Issue 73, Summer 2009
Dog Park Do's & Don'ts
If you asked dog lovers what activities their dogs enjoy most, the list would likely include a romp at the local dog park. Chances are it's up there with mealtime and snoozing on a comfy couch. This is especially true for urban and suburban dogs who, in order to stay safe and to comply with local laws, get most of their exercise attached to a leash. For both dog and guardian, experiencing the liberation of a dog park is an unrivaled pleasure.
Besides fun and excellent exercise, dog parks can also provide great opportunities for humans and canines to hone their social skills. As with every activity there are a few things to consider. Before you put your dog in the car and head to the nearest dog off-leash area, check out these tips:
- Teach your dog basic commands like "sit," "come" and "leave it," so you can control him.
- Always keep an eye on your dog, and know when it's time to leave if your dog is over-stimulated, no longer having fun, fatigued or other dogs are out of control.
- Pick up after your dog and scoop a stray pile while you're at it.
- Take small dogs to a park that has a designated area just for them, so they don't get overwhelmed by larger dogs.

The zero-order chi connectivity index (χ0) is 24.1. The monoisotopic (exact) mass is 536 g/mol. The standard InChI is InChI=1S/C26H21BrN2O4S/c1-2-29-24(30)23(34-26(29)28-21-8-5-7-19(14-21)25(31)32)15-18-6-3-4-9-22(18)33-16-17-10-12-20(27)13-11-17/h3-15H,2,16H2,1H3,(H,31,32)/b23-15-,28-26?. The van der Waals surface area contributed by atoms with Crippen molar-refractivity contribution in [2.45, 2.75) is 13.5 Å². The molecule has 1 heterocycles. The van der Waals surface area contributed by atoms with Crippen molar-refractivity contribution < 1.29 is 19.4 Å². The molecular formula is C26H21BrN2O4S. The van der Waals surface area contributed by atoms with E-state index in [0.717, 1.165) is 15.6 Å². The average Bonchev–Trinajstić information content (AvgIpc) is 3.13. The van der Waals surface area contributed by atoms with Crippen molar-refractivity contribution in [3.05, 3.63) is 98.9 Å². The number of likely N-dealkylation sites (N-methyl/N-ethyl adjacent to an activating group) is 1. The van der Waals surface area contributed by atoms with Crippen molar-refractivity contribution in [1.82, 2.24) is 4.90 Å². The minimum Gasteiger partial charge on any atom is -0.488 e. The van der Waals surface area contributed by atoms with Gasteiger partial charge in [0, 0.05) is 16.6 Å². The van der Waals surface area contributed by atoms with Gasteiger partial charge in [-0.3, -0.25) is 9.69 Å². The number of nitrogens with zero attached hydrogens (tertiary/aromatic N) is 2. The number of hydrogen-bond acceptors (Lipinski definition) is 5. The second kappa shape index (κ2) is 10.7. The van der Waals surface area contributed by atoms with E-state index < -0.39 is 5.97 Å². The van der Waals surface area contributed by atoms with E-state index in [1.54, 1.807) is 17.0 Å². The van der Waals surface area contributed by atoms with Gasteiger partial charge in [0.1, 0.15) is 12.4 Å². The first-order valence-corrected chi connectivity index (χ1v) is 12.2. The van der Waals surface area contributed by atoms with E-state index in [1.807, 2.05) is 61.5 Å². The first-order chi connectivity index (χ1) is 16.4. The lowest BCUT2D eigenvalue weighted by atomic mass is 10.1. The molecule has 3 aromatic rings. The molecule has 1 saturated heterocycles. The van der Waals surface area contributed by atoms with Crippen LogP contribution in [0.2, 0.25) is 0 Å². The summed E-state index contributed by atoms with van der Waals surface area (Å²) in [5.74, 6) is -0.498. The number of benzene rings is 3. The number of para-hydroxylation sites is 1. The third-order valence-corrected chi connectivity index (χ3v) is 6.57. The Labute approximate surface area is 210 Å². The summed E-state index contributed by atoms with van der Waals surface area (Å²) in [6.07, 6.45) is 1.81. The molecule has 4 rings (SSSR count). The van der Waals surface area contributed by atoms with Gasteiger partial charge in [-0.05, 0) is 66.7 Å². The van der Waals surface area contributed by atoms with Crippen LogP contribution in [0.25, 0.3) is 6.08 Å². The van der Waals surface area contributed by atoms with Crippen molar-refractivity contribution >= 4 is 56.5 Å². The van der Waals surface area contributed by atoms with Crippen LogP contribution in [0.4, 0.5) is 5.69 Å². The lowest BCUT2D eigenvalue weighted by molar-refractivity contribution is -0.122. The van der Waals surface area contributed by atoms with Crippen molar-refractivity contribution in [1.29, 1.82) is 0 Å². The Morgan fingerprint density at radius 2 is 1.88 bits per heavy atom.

- Know your dog's play style and guide her toward other dogs who seem similar.
- Get your dog spayed or neutered. He or she will be calmer and more interested in play, rather than exhibiting unwanted behaviors.
- Be cautious about bringing young children. Kids can be bowled over by a speedy dog or dogs may chase after a running child.
- Females in heat and puppies under four months old or who have not had all vaccinations should not go to a dog park.
- Don't bring your dog to an off-leash area if she is overly reactive or aggressive to unfamiliar dogs or people, easily over-stimulated, unresponsive to commands, or timid.
- Avoid bringing toys and treats to the park, as dogs can become possessive of them.
- Don't keep your dog on-leash inside the park. Your dog can feel protective of you and trapped when other dogs run up to him.
Not every dog is a fit for a dog park. For those types, skip the park and instead play with small groups or a select canine buddy.
Looking for a dog park pal?
PAWS can help with the ASPCA's "MeetYour MatchTM" adoption program. It utilizes a color-coding system where dogs (and cats) are evaluated and assigned a color, and adopters complete a survey to discover their own color. With that in hand, adopters can feel confident that an animal with the same color will likely be a good match. See you at PAWS!
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